Park Returns Cameras To Animal-rights Group
Equipment Confiscated During Deer Shootings Damaged, Leader Says
March 31, 2004
Bob Downing, Beacon Journal staff writer
Metro Parks, Serving Summit County on Tuesday returned confiscated video equipment to an Illinois-based animal rights group.
Six cameras and accessories -- together valued at more than $5,000 -- were turned over to Steve Hindi of Showing Animals Respect and Kindness and attorney Edmund Sawan.
The park district had confiscated the cameras on Feb. 29, after the equipment was discovered mounted to trees in the parks during its 13-day operation to reduce the white-tailed deer herd.
Sharpshooters killed 119 deer in Sand Run and Cascade Valley parks in Akron, Silver Creek park in Norton and Munroe Falls park in Munroe Falls.
The deer were shot because of the damage they were inflicting on the park's flora and fauna.
The park district had repeatedly told Hindi that it would release the photographic equipment as soon as his group provided proof of ownership, said park district spokeswoman Susan Fairweather.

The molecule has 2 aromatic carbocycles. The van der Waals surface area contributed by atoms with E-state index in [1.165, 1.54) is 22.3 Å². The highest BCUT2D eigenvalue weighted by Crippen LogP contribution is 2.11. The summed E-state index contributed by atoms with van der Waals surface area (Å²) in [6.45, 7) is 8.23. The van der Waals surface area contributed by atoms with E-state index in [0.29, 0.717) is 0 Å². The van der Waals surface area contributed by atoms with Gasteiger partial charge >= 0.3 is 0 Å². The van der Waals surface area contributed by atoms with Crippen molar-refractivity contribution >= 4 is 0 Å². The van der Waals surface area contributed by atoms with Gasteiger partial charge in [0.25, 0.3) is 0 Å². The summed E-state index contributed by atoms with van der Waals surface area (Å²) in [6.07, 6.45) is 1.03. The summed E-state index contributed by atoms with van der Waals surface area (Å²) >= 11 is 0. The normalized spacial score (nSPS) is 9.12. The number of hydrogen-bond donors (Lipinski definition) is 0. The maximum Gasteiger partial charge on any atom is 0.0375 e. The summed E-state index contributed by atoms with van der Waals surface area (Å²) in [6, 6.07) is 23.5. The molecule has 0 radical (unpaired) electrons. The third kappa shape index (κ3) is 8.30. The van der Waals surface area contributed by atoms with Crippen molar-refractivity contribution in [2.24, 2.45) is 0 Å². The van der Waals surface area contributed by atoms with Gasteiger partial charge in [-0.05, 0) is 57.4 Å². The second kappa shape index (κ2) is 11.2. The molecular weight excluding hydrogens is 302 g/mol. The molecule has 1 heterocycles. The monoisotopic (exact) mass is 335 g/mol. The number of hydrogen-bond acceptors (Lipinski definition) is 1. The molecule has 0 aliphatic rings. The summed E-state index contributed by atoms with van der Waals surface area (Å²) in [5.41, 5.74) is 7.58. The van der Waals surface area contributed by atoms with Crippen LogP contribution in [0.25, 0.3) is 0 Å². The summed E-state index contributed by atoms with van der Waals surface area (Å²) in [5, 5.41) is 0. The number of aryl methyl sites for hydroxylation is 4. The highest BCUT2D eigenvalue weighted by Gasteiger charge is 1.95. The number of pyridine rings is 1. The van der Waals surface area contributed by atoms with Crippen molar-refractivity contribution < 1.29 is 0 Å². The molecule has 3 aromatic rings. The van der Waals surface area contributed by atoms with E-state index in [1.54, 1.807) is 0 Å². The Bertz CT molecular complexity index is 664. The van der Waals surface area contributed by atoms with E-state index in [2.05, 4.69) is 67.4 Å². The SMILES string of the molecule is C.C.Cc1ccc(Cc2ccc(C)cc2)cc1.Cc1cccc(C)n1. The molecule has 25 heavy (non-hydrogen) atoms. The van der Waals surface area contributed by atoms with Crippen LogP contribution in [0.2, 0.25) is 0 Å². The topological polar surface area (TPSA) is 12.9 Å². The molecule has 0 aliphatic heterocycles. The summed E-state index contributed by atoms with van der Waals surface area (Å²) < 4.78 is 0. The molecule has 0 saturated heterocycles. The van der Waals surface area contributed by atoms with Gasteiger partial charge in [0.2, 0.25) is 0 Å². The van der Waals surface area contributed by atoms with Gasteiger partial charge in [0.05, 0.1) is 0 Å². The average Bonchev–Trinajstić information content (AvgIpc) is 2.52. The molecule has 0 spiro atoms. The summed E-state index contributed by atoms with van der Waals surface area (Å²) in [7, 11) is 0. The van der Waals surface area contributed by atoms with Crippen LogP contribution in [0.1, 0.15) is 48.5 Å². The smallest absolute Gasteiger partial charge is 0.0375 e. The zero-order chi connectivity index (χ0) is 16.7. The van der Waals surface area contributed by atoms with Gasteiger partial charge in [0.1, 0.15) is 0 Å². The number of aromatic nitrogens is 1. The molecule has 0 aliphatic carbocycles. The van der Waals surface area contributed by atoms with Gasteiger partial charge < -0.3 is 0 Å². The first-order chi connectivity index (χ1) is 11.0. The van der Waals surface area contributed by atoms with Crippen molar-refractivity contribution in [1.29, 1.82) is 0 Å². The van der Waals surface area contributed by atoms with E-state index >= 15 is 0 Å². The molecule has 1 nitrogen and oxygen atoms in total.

She said that park officials had not viewed what had been recorded on the confiscated equipment.
Hindi said two cameras were damaged, a third would not turn on and the other three appeared to have had the hard drives wiped clean. Two additional cameras are unaccounted for, he said.
His group plans to contact the manufacturers to see if anything can be salvaged from the six cameras, he said.
He said his group would also look at filing charges of damaging private property or tampering with evidence against park officials.
Fairweather said the park district only seized six cameras and the equipment was stored in the condition it was found in the rangers' evidence room.
Park officials have no knowledge of the two additional cameras or whether the equipment was damaged, she said.
Hindi's group had attacked the Summit County deer hunt, claiming the animals were being mistreated. It has a Web site at www.akrondeertorture.com.
It charged that the animals were shot and then were dragged or suffocated with plastic bags over their heads while still moving. They should have been shot a second time to end their suffering, Hindi said.
Park officials have said no deer were mistreated, and that such twitching is common after a deer is shot. They said the plastic bags were placed over the animals' heads to keep blood from draining onto the ground in the parks.